The Mises Institute monthly, free with membership
Volume 14, Number 8
In a truly free society, it wouldn't matter who the president
was. We wouldn't have to vote or pay attention to debates. We
could ignore campaign commercials. There would be no high stakes
for ourselves, our families, or the country. Liberty and property
would be so secure that we could curse him, love him, or forget
This was the system the framers set up, or people believed
they were getting, with the U.S. Constitution. The president
would never concern himself with the welfare of the American
people. The federal government had no say over it. That was left
to the people's political communities of choice; here we were to
govern ourselves and plan our own future.
The president was mostly a figurehead, a symbol. He had no
public wealth at his disposal. He administered no regulatory
departments. He could not tax us, send our children into wars,
pass out welfare to the rich and poor, appoint judges to take
away our rights, keep dossiers on the citizenry, control a
central bank, or change the laws willy nilly according to the
wishes of special interests.
His job was to oversee a tiny government with virtually no
powers ("few and defined," Madison said) except to arbitrate
disputes among the states, which were the primary governmental
units. If the president transgressed his power, he would be
impeached as a criminal. But impeachment would not be likely,
because the threat was so ominous, it reminded him of his place.
He was also temperamentally unlikely to abuse his power
because he was to be a man of outstanding character, well
respected by the other leading men in society. He could be a
wealthy heir, a successful businessmen, a highly educated
intellectual, or a successful farmer. Regardless, his powers were
to be minimal.
All this astonished Alexis de Tocqueville in 1830. "No
citizen," he wrote, "has cared to expose his honor and his life
in order to become the President of the United States, because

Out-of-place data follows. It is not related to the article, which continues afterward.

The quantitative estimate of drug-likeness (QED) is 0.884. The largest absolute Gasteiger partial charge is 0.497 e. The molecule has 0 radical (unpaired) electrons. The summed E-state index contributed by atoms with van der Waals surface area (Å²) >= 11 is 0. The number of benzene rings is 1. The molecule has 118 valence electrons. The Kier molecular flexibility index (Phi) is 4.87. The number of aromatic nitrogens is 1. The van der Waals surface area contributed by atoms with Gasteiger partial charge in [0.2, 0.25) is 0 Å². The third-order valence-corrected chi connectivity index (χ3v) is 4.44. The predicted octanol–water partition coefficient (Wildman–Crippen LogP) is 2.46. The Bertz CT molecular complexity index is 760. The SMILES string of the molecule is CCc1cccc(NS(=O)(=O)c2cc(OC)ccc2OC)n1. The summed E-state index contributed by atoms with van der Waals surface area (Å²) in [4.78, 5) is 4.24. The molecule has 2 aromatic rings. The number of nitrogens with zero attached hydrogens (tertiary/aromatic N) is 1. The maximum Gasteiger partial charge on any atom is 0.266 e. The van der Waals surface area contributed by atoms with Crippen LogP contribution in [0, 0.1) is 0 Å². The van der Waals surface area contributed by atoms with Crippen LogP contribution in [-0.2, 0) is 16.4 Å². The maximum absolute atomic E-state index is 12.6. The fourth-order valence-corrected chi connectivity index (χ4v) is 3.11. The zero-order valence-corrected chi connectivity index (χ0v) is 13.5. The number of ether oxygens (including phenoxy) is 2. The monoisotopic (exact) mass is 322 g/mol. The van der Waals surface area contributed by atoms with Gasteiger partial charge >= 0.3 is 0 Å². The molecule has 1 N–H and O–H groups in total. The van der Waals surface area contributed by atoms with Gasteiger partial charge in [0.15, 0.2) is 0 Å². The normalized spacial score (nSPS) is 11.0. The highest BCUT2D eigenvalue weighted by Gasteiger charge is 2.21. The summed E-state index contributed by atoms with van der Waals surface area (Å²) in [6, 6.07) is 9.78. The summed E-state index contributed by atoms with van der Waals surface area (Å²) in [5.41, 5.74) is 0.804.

the power of that office is temporary, limited, and subordinate."
The president "has but little power, little wealth, and little
glory to share among his friends; and his influence in the state
is too small for the success or the ruin of a faction to depend
upon his elevation to power."
To make sure it stayed this way, the vice president was to be
a political adversary. He was there to remind the president that
he was eminently replaceable. In this way, the veep's office was
powerful, not over the people, but in keeping the central
government in check.
The president was not elected by majority vote, but by
electors chosen by the states. Most citizens could not vote.
Those who could were deemed the most prudential and far-seeing of
their fellows. They owned land, headed households, and were
highly educated. And they were to think only of the security,
stability, and liberty of the country, and the wellbeing of
For nonvoters, their liberty was to be secure no matter who
won. They would have no access to special rights. Yet their
rights to person, property, and self government were never in
doubt. For all practical purposes, they could forget about the
president and, for that matter, the rest of the federal
government. It might as well not exist.
People did not pay taxes to it. It did not tell people how to
conduct their lives. It did not fight foreign wars, regulate
their schools, pay for their retirement, surround their homes
with police, bail out their business, provide for their
retirement, much less employ them to spy on their neighbors.
Political controversies were centered at the level of the
state and local governments. That included taxes, education,
crime, welfare, and even immigration. The only exception was the
general defense of the nation. The president was responsible for
that. But with a small standing army, it was a minor position,
absent a congressionally declared war.
There were two types of legislators in Washington: members of